Now that you’ve finally decided to adopt a dog, your next dilemma is which one. Choosing to adopt a dog is like choosing a partner. You have to be picky and look for a good match. After all, you’ll be living with him long-term. And don’t rush into it. Allow yourself to think twice before making that final choice.
Still undecided? Here are three tips that could help you pick the one dog that’s meant for you to adopt:
Pick a Dog with You in Mind
You are adopting a dog for yourself, right? And he’s not for anyone else but you. That’s the premise here. Don’t feel guilty when deciding on what’s right for you. After all, you are the one who’s taking care of your dog. He will be your responsibility. Of course, when you’re living with family members, you must ask if they are fine with living with a pet dog. If they say no, that’s a different story. For now, let’s assume they are happy with your decision to adopt a dog and that they support you all the way.
So, where do you start? Rather than trimming down your choices to one particular breed, why not choose a dog based on his personality, regardless of whether he’s a Poodle, a Husky, or a Labrador. By doing so, you will be able to check out different dog breeds and then see which dog displays the kind of personality and energy level that jives with your own. Before going to a shelter, create a personal list of what a perfect dog would be like.
Pay Attention to Body Language
You need to pay attention to a dog’s behavior. In most shelters, there are adoption counselors who are just as happy to assist you during a meet and greet with prospective adopters. At the first meeting, try to observe which dog seems friendly and amiable. Shelter staff know and will tell you if a dog is at ease around you. Don’t be too shy to ask a lot of questions. They would be happy to discuss with you what they know about a particular dog, including his behavior and history.
It would help if you’ve learned about the basics of a dog’s body language. If you had, you’ll recognize what different dog sounds mean. You’ll have an idea of why a dog is barking that way. And you’ll understand why he seems to be ignoring you. You can read if he’s anxious, curious, overjoyed, tired, or simply wanted some space. If you’re well-informed about how dogs communicate, you won’t misinterpret a good behavior that may look bad on the surface. You won’t be categorizing a dog as unfit right away because you know the underlying cause of such demeanor.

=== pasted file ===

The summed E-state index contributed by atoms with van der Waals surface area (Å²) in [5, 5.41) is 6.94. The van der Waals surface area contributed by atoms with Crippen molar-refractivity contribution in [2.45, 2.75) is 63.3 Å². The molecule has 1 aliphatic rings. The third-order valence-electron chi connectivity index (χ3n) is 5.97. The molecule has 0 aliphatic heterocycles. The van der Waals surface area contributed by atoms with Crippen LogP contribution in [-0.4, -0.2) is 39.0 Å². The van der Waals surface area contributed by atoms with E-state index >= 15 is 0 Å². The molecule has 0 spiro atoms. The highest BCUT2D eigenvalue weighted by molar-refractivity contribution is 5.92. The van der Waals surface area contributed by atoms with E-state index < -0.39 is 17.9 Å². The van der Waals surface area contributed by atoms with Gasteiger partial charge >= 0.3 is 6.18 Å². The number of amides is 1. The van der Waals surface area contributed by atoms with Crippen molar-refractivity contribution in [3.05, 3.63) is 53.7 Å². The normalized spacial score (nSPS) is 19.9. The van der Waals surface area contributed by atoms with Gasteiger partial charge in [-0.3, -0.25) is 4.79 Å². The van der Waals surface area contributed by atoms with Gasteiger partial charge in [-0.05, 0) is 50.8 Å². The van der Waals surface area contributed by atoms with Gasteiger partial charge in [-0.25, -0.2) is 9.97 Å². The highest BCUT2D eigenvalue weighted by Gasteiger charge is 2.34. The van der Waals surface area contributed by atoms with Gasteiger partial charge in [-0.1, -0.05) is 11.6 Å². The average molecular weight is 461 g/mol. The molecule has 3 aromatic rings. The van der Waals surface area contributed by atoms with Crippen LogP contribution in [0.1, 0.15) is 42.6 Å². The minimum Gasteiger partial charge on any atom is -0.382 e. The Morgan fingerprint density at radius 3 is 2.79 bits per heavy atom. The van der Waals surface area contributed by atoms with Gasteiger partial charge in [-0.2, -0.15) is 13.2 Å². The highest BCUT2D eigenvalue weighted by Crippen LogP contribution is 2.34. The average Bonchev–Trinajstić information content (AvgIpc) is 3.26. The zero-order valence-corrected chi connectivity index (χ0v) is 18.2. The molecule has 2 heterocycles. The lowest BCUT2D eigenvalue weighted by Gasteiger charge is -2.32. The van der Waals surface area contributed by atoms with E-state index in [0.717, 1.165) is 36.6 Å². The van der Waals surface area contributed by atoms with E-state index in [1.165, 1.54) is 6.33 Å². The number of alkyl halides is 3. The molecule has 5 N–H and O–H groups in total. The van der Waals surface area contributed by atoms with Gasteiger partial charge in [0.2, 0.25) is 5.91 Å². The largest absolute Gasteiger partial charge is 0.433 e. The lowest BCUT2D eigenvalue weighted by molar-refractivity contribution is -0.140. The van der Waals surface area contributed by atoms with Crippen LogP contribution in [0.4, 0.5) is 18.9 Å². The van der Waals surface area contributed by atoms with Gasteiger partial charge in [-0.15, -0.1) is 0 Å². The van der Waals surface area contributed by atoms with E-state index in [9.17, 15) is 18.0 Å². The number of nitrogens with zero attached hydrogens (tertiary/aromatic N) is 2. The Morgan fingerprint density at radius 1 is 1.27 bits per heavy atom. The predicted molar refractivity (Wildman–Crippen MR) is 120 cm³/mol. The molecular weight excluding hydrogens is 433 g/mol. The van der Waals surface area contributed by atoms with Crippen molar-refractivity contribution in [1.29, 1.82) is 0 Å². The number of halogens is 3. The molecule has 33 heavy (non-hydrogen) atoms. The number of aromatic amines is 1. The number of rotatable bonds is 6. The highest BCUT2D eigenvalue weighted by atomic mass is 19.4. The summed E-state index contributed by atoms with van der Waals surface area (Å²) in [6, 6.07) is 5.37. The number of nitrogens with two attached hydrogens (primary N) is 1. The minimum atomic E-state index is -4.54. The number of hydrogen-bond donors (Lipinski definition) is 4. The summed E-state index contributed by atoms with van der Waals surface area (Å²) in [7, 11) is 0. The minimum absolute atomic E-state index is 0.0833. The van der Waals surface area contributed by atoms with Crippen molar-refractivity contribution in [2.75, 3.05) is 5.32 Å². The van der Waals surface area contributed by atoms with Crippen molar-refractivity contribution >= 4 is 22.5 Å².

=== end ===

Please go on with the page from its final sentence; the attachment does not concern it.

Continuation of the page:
Go to a Reputable Shelter
How would you know if the shelter you are going to is a reputable one? One of the best indicators is if it’s referred to you by a friend or someone you trust. But do your research too. Some shelters hold open days which gives would-be adopters like you a chance to see what takes place inside a typical animal shelter. Talk to the shelter staff. They must be willing to provide info about how they care for the animals on a day-to-day basis. Take a look at the surroundings. Are the rooms clean and spacious enough for the animals? Check and visit areas like the infirmary, exercise areas, and quarantine sections, if possible.
Another way of finding out if you are dealing with a good shelter is when they are careful about adopting out. One of their goals is to find the best possible match for adopters like you. If they truly care about their animals, they would be interested in finding out relevant details about you and your family as well. They’d be interested to know if you will take good care of the animal from day one and so screening is vital to them. A good shelter will also impose follow-up visits to check how well the animal is adapting to you and his new home.